This game brought me the chills (literally!) after powering each fan

Run The Fan brings me back to my toddler days. Back in the day, I used to be a huge fan of brain puzzler-like toys, and this brought a healthy dose of that into my Switch lifestyle.

Run The Fan is a crossbreed of pinball and puzzle-solving, which is an uncommon genre in gaming, and especially on the Nintendo Switch. In order to power-on each fan, you must maneuver a metal ball in a particular way, bridging the broken paths, to ensure the electrical current reaches it; the metal ball acts as an electrical arc in-between broken pathways.

Despite its simple premise, each board gets increasingly difficult, and this is not an easy game by any means. That said, it’s not difficult to the point it is a nuisance. The game is not terribly short either, considering its low price tag of US$3.99. In fact, you will get a good couple hours out of it– and some brain-exercise.

Even with its unique gameplay, there are a few issues to be had: Repetitive environments, lack of customization, and to a lesser extent, no replay incentive. Considering the prominence of the metal ball, it would’ve been nice to be able to change up its color, or even add a few decals. The lack of customization is further noticeable when stacked against the game’s environments. Each board has a different layout, but unfortunately, the overall theme is consistent across each set of levels– which is a significant point of concern when the game only has three level sets; There are plenty of different boards in-game, but each has a similar atmosphere. In terms of replay value, there is no reason to return after completing every level– there is a sense of accomplishment from beating each, but once you’ve beat them, you won’t feel that again.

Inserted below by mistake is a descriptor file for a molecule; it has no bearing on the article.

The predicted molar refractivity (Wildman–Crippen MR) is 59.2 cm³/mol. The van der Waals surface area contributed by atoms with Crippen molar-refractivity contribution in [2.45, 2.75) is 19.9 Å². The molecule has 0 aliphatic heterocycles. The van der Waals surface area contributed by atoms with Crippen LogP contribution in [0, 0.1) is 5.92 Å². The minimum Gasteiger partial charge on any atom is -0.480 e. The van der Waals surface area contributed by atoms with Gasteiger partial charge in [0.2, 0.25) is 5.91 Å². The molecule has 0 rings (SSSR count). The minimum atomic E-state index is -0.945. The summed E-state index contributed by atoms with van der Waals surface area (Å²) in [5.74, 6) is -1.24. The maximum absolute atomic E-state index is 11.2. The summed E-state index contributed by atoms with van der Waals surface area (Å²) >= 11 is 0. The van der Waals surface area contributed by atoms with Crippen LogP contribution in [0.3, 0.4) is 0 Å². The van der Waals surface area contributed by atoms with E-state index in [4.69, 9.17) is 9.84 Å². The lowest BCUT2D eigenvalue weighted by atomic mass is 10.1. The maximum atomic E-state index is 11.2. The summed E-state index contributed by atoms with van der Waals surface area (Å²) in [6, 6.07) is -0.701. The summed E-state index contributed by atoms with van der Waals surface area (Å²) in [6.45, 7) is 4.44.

Run The Fan Level

Performance-wise, it runs well, but that should be expected for a game that has you turning on computer fans… The game even has gyroscope controls– which is a plus! The gyroscope controls will also provide a further challenge for those seeking it. Even with the gyroscope, I found myself geared towards playing with the analog sticks; The game is functional both docked and in handheld, but it feels best with a Pro Controller. It’s worth mentioning the graphics aren’t anything too intense, but its realistic art style is fitting.

Overall, Run The Fan is an interesting approach to puzzle solving, but isn’t completely rounded out with its’ features. That said, it is definitely worth a look if you are in the market for another inexpensive puzzle-game.